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“When a surfer is put in a position while paddling out that they cannot get out of the way and a collision happens due to this, it is up to a majority of the judges to call interference based on whether it is determined to be accidental or not”. My opinion is that we are “professional surfers”. The best of the best! Going off the rule, surfer in white COULD have gotten out of the way. From this video clip you can see surfer in white has enough time to make a conscious decision where to paddle. Just so happens that the line he chose is directly where I drew my line to come out of the barrel, which is the ONLY option I had. The surfer paddling out has options to avoid the surfer on the wave. He should be in the channel paddling back out. It should come down to who had priority over the situation. These 2 surfers are not equal in this specific case and the rules should benefit the surfer on the wave utilizing priority. This ride would have been the first major score of the heat, but was deemed incomplete because surfer in white chose to BAIL his surfboard causing me to fall off, hindering the scoring potential of my wave, breaking my board, and leaving white with priority. How is it okay for the interfering surfer to gain so much advantage from a collision and an interference not be called? The highlighted rule 168 section 3 ENABLES controversy and should be addressed. Thanks to everyone for all the supportive messages. Let me know what you guys think! Aloha 🤙🏽 @wsl

A post shared by Ezekiel Lau (@zekelau) on

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Just a few days ago, Australian Jack Robinson soared to victory in the Vans World Cup of Surfing at Sunset Beach earning himself enough points to qualify for the 2020 Championship Tour – an ascension that’s long been foreshadowed and highly anticipated.

But, Zeke Lau, who Robinson defeated in the final at Sunset and who was on the qualification bubble himself, recently took to Instagram to take issue with an incident that occurred early on in the final that could’ve turned the heat.

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In his second wave of the final, Lau pulled into a glorious little Sunset tube and disappeared for a split second. Then, eyeing an exit, he proceeds to run over Jack Robinson – who had taken the previous wave – and goes over the handlebars for an incomplete ride. Judges awarded the effort a 1.60 which left Lau chasing big scores for most of the heat. The incident was quickly forgotten, and Zeke went on to drop a few decent scores that put him in second place, but after taking the time to think, apparently, and not immediately raining on Jack Robinson’s parade, Zeke asked WSL judges in an Instagram post on Wednesday to review the footage and make a determination.

“When a surfer is put in a position while paddling out that they cannot get out of the way and a collision happens due to this, it is up to a majority of the judges to call interference based on whether it is determined to be accidental or not,” writes Zeke, quoting the WSL Rule Book, in the caption of a video showing the incident. “My opinion is that we are ‘professional surfers.’ The best of the best! Going off the rule, surfer in white could have gotten out of the way.”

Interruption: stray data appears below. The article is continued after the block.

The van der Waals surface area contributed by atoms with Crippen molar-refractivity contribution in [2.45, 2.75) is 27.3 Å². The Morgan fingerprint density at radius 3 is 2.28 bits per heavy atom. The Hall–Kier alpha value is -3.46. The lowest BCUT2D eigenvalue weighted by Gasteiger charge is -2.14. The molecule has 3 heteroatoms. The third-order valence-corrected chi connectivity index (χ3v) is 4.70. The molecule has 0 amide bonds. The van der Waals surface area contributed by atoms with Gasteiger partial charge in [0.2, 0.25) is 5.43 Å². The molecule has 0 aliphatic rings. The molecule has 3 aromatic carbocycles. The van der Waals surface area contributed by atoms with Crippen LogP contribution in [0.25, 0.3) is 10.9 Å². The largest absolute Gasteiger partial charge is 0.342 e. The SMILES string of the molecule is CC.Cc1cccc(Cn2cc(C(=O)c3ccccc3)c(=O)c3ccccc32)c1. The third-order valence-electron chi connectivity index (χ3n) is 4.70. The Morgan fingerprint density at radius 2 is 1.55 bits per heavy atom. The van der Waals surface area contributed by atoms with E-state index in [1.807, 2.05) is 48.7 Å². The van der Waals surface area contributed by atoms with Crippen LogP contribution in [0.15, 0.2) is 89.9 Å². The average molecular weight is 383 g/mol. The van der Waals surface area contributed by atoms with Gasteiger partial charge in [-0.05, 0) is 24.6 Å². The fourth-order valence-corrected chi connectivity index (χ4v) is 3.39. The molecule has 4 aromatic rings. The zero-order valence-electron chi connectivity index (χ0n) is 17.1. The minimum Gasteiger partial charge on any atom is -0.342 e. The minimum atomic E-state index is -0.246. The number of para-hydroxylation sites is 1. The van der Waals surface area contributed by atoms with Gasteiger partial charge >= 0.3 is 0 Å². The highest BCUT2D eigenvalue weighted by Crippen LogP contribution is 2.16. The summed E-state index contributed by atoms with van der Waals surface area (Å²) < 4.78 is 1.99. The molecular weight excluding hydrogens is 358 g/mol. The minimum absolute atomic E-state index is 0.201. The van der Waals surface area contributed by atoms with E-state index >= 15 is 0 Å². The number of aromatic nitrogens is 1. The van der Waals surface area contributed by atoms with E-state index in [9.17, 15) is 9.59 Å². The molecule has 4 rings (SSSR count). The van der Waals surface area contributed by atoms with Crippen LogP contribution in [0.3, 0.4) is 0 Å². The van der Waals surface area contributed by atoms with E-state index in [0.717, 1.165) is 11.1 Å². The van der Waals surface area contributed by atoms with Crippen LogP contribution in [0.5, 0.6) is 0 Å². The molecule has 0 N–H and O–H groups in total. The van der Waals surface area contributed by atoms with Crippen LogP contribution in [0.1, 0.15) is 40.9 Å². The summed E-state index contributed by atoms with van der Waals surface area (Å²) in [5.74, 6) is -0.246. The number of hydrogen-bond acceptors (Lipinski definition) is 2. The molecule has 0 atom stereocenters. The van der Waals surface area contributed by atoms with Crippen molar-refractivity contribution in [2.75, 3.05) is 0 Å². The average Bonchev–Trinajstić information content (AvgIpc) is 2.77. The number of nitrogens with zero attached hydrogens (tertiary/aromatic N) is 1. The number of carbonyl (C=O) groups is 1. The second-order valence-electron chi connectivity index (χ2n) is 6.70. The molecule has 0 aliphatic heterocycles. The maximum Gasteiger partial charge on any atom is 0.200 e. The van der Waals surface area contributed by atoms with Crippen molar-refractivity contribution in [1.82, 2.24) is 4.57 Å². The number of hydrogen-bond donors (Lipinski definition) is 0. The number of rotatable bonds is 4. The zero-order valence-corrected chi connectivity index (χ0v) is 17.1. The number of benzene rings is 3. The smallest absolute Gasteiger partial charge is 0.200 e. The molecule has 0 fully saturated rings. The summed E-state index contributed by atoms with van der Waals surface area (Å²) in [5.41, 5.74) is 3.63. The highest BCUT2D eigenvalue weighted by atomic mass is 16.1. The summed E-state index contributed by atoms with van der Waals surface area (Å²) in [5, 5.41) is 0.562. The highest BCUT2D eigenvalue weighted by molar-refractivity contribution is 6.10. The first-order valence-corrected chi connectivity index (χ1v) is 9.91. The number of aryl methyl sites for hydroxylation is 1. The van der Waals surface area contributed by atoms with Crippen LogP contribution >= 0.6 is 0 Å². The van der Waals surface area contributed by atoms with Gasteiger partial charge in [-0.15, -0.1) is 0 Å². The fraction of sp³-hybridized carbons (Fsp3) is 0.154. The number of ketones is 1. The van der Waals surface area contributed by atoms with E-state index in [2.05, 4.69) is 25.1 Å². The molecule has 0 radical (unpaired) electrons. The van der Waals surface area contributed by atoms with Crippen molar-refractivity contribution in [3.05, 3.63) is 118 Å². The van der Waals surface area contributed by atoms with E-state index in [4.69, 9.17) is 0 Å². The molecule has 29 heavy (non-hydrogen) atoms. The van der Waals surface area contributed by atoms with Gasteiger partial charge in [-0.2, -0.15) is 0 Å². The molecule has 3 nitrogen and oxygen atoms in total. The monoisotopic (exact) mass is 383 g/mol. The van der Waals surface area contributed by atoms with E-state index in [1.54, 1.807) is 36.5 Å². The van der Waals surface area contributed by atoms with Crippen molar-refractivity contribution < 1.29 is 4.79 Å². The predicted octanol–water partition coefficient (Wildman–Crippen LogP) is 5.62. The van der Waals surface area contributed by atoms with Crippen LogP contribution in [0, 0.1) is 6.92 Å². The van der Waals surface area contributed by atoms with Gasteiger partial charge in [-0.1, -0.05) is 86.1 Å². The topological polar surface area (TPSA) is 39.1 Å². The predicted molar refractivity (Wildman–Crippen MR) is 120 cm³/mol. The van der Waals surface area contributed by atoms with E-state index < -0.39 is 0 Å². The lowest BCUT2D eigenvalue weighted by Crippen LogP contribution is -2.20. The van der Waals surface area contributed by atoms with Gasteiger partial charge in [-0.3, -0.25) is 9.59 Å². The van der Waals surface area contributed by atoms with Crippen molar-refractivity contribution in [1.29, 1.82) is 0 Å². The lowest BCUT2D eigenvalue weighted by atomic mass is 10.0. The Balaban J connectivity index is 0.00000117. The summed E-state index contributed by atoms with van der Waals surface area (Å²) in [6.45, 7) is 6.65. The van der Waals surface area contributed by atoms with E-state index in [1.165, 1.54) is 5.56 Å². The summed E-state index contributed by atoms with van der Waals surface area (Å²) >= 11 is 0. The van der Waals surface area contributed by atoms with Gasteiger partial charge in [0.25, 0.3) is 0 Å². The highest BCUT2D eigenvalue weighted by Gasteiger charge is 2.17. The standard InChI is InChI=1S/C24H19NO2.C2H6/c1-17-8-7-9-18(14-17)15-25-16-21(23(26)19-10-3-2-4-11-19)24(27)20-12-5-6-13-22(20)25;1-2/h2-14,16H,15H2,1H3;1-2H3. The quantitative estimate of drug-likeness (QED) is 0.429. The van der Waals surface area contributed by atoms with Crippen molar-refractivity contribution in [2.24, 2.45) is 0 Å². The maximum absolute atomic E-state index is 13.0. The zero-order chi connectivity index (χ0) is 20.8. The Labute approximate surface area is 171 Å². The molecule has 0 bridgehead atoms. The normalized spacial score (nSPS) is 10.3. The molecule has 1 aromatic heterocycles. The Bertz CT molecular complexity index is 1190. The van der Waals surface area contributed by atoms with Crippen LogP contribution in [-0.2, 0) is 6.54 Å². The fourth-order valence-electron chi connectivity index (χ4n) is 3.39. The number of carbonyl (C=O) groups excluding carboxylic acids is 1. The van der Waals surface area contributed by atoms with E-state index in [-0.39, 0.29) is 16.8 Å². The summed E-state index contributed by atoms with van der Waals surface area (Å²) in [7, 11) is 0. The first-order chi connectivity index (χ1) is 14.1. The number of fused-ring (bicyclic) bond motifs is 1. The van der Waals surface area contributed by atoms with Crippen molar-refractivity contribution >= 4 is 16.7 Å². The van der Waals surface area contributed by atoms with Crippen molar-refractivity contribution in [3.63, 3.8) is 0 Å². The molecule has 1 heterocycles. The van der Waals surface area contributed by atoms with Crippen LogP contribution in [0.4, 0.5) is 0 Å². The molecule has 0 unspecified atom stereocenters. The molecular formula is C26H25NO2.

“From this video clip, you can see surfer in white has enough time to make a conscious decision where to paddle,” Lau continues. “Just so happens that the line he chose is directly where I drew my line to come out of the barrel, which is the ONLY option I had. The surfer paddling out has options to avoid the surfer on the wave. He should be in the channel paddling back out. It should come down to who had priority over the situation. These two surfers are not equal in this specific case and the rules should benefit the surfer on the wave utilizing priority.”

According to Lau, this single incident completely changed the momentum of the heat in Robinson’s favor, leaving Robinson with priority and Lau with a broken board.

“This ride would have been the first major score of the heat but was deemed incomplete because surfer in white chose to BAIL his surfboard causing me to fall off, hindering the scoring potential of my wave, breaking my board, and leaving white with priority,” he writes. “How is it okay for the interfering surfer to gain so much advantage from a collision and an interference not be called?”

Lau’s post falls short of calling for a re-surf, but he does believe the rule as it’s written enables controversy that needs addressing.

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Some might call Lau’s comments sour grapes. Especially since if he had won the event he would’ve safely qualified for next year’s CT, but now he’s eyeing relegation back to the QS. Still, others might see Zeke Lau as the victim of highway robbery.

For his part, Jack Robinson weighed in saying, “Everyone has there (sic) opinion, but when you are in the moment the only thing I thought of was to get to the shoulder and also not get ran over it was safety first for me. I have the highest ever respect for you Zeke so I would never try and get in the way of you.”

So, which is it?

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